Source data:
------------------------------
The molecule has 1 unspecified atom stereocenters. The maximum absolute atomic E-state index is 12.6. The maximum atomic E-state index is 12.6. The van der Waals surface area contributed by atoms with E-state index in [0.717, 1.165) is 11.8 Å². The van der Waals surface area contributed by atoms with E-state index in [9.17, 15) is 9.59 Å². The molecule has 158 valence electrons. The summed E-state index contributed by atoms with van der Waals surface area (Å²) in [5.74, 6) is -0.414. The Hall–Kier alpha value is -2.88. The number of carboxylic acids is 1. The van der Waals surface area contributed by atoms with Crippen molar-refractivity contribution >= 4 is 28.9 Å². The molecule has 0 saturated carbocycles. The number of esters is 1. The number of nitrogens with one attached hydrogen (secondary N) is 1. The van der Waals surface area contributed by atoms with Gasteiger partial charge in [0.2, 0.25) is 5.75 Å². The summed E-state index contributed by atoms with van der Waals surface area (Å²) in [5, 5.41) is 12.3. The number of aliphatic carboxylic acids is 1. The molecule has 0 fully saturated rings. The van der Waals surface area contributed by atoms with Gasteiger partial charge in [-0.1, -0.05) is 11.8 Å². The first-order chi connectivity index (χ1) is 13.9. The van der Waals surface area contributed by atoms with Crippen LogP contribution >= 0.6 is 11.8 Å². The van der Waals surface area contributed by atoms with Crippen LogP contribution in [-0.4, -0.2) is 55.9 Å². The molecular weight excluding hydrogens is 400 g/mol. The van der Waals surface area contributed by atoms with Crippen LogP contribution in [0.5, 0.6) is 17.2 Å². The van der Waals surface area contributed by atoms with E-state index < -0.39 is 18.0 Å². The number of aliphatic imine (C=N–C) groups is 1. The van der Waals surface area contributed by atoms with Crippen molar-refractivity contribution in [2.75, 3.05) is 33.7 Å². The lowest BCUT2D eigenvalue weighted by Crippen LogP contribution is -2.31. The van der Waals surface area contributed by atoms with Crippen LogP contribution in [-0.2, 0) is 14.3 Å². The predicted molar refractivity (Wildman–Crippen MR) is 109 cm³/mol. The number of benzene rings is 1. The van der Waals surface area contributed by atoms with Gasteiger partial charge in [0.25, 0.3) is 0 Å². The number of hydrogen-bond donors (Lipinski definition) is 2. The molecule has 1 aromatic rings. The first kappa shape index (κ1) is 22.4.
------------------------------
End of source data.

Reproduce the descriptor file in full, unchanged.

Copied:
The molecule has 1 unspecified atom stereocenters. The maximum absolute atomic E-state index is 12.6. The maximum atomic E-state index is 12.6. The van der Waals surface area contributed by atoms with E-state index in [0.717, 1.165) is 11.8 Å². The van der Waals surface area contributed by atoms with E-state index in [9.17, 15) is 9.59 Å². The molecule has 158 valence electrons. The summed E-state index contributed by atoms with van der Waals surface area (Å²) in [5.74, 6) is -0.414. The Hall–Kier alpha value is -2.88. The number of carboxylic acids is 1. The van der Waals surface area contributed by atoms with Crippen molar-refractivity contribution >= 4 is 28.9 Å². The molecule has 0 saturated carbocycles. The number of esters is 1. The number of nitrogens with one attached hydrogen (secondary N) is 1. The van der Waals surface area contributed by atoms with Gasteiger partial charge in [0.2, 0.25) is 5.75 Å². The summed E-state index contributed by atoms with van der Waals surface area (Å²) in [5, 5.41) is 12.3. The number of aliphatic carboxylic acids is 1. The molecule has 0 fully saturated rings. The van der Waals surface area contributed by atoms with Gasteiger partial charge in [-0.1, -0.05) is 11.8 Å². The first-order chi connectivity index (χ1) is 13.9. The van der Waals surface area contributed by atoms with Crippen LogP contribution >= 0.6 is 11.8 Å². The van der Waals surface area contributed by atoms with Crippen LogP contribution in [-0.4, -0.2) is 55.9 Å². The molecular weight excluding hydrogens is 400 g/mol. The van der Waals surface area contributed by atoms with Crippen LogP contribution in [0.5, 0.6) is 17.2 Å². The van der Waals surface area contributed by atoms with E-state index < -0.39 is 18.0 Å². The number of aliphatic imine (C=N–C) groups is 1. The van der Waals surface area contributed by atoms with Crippen molar-refractivity contribution in [2.75, 3.05) is 33.7 Å². The lowest BCUT2D eigenvalue weighted by Crippen LogP contribution is -2.31. The van der Waals surface area contributed by atoms with Crippen LogP contribution in [-0.2, 0) is 14.3 Å². The predicted molar refractivity (Wildman–Crippen MR) is 109 cm³/mol. The number of benzene rings is 1. The van der Waals surface area contributed by atoms with Gasteiger partial charge in [0.25, 0.3) is 0 Å². The number of hydrogen-bond donors (Lipinski definition) is 2. The molecule has 1 aromatic rings. The first kappa shape index (κ1) is 22.4.